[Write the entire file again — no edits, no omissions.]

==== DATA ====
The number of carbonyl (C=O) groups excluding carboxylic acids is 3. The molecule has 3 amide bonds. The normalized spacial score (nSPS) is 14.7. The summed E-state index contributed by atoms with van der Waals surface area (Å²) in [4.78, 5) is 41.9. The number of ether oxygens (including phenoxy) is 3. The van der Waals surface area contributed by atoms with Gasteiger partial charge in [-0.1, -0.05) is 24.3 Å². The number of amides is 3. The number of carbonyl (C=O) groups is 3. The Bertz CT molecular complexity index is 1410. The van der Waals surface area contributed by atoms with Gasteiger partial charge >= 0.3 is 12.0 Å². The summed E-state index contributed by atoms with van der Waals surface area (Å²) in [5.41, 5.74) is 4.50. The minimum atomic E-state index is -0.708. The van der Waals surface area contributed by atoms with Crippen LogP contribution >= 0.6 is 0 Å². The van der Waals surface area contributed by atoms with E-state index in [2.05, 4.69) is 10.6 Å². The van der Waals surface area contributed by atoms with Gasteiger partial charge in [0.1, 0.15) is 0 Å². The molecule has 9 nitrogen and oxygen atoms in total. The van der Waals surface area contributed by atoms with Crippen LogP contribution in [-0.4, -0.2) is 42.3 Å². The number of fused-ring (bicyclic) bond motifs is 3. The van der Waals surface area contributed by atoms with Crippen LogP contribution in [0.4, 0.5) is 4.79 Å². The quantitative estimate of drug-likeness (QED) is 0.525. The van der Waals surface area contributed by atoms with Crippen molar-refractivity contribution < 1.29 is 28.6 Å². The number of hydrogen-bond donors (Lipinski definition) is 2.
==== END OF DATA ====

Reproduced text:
The number of carbonyl (C=O) groups excluding carboxylic acids is 3. The molecule has 3 amide bonds. The normalized spacial score (nSPS) is 14.7. The summed E-state index contributed by atoms with van der Waals surface area (Å²) in [4.78, 5) is 41.9. The number of ether oxygens (including phenoxy) is 3. The van der Waals surface area contributed by atoms with Gasteiger partial charge in [-0.1, -0.05) is 24.3 Å². The number of amides is 3. The number of carbonyl (C=O) groups is 3. The Bertz CT molecular complexity index is 1410. The van der Waals surface area contributed by atoms with Gasteiger partial charge >= 0.3 is 12.0 Å². The summed E-state index contributed by atoms with van der Waals surface area (Å²) in [5.41, 5.74) is 4.50. The minimum atomic E-state index is -0.708. The van der Waals surface area contributed by atoms with Crippen LogP contribution >= 0.6 is 0 Å². The van der Waals surface area contributed by atoms with E-state index in [2.05, 4.69) is 10.6 Å². The van der Waals surface area contributed by atoms with Gasteiger partial charge in [0.1, 0.15) is 0 Å². The molecule has 9 nitrogen and oxygen atoms in total. The van der Waals surface area contributed by atoms with Crippen LogP contribution in [-0.4, -0.2) is 42.3 Å². The number of fused-ring (bicyclic) bond motifs is 3. The van der Waals surface area contributed by atoms with Crippen LogP contribution in [0.4, 0.5) is 4.79 Å². The quantitative estimate of drug-likeness (QED) is 0.525. The van der Waals surface area contributed by atoms with Crippen molar-refractivity contribution < 1.29 is 28.6 Å². The number of hydrogen-bond donors (Lipinski definition) is 2.